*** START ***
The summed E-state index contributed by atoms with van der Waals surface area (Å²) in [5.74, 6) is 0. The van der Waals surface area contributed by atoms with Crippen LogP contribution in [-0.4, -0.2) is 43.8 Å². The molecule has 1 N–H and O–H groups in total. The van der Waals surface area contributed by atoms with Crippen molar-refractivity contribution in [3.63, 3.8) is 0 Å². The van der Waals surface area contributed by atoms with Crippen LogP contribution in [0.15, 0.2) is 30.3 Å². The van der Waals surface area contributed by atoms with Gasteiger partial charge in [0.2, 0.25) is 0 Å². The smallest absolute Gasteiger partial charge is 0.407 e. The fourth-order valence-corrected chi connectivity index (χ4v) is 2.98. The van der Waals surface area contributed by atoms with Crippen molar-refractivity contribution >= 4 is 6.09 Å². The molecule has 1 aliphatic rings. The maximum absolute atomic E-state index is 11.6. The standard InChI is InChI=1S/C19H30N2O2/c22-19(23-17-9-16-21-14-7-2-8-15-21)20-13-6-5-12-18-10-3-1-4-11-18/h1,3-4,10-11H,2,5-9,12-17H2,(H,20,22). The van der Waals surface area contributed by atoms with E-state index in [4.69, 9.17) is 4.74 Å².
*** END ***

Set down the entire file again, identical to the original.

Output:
The summed E-state index contributed by atoms with van der Waals surface area (Å²) in [5.74, 6) is 0. The van der Waals surface area contributed by atoms with Crippen LogP contribution in [-0.4, -0.2) is 43.8 Å². The molecule has 1 N–H and O–H groups in total. The van der Waals surface area contributed by atoms with Crippen molar-refractivity contribution in [3.63, 3.8) is 0 Å². The van der Waals surface area contributed by atoms with Crippen LogP contribution in [0.15, 0.2) is 30.3 Å². The van der Waals surface area contributed by atoms with Gasteiger partial charge in [0.2, 0.25) is 0 Å². The smallest absolute Gasteiger partial charge is 0.407 e. The fourth-order valence-corrected chi connectivity index (χ4v) is 2.98. The van der Waals surface area contributed by atoms with Crippen molar-refractivity contribution >= 4 is 6.09 Å². The molecule has 1 aliphatic rings. The maximum absolute atomic E-state index is 11.6. The standard InChI is InChI=1S/C19H30N2O2/c22-19(23-17-9-16-21-14-7-2-8-15-21)20-13-6-5-12-18-10-3-1-4-11-18/h1,3-4,10-11H,2,5-9,12-17H2,(H,20,22). The van der Waals surface area contributed by atoms with E-state index in [4.69, 9.17) is 4.74 Å².